The House of Mirth Themes

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As seen in The House of Mirth, women in early twentieth-century society had little chance to play any role other than wife and mother. The female leaders of society, Judy Trenor and Bertha Dorset, derive their power and social standing from their marriages. The women who work as companions, such as Carry Fisher, have been married in the past. Lily's only goal in life, the only "profession" for which she has been trained, has been to make a good marriage. When she fails to reach this achievement, she has no skills or even inner resources upon which to draw. Though she attempts to work, first as a professional companion and then as a milliner's assistant, her attempts are woefully inadequate, and Lily sinks deeper and deeper into poverty.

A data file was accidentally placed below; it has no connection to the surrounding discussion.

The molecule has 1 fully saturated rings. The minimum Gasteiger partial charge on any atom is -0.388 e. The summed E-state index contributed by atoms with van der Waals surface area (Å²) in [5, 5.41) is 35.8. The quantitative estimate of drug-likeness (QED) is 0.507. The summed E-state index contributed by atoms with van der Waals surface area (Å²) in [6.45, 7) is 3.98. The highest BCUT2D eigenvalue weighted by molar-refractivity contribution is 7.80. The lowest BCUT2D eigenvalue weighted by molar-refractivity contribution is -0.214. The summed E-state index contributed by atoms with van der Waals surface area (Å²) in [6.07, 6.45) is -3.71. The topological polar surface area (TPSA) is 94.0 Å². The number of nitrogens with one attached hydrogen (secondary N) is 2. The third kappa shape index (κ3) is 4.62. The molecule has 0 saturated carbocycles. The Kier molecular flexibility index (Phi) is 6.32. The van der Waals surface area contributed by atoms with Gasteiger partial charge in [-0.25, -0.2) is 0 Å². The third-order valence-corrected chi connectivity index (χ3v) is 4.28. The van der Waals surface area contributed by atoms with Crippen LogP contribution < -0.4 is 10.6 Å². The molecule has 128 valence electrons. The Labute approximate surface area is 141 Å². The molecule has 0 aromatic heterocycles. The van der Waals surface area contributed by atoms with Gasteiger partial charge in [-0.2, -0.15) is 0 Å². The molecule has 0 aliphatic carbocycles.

Only a few women in the novel choose alternate paths. Nettie Struther, a working-class woman, works out of her...

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This section contains 810 words
(approx. 3 pages at 400 words per page)
Buy The House of Mirth Study Guide
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The House of Mirth from Novels for Students. ©2005-2006 Thomson Gale, a part of the Thomson Corporation. All rights reserved.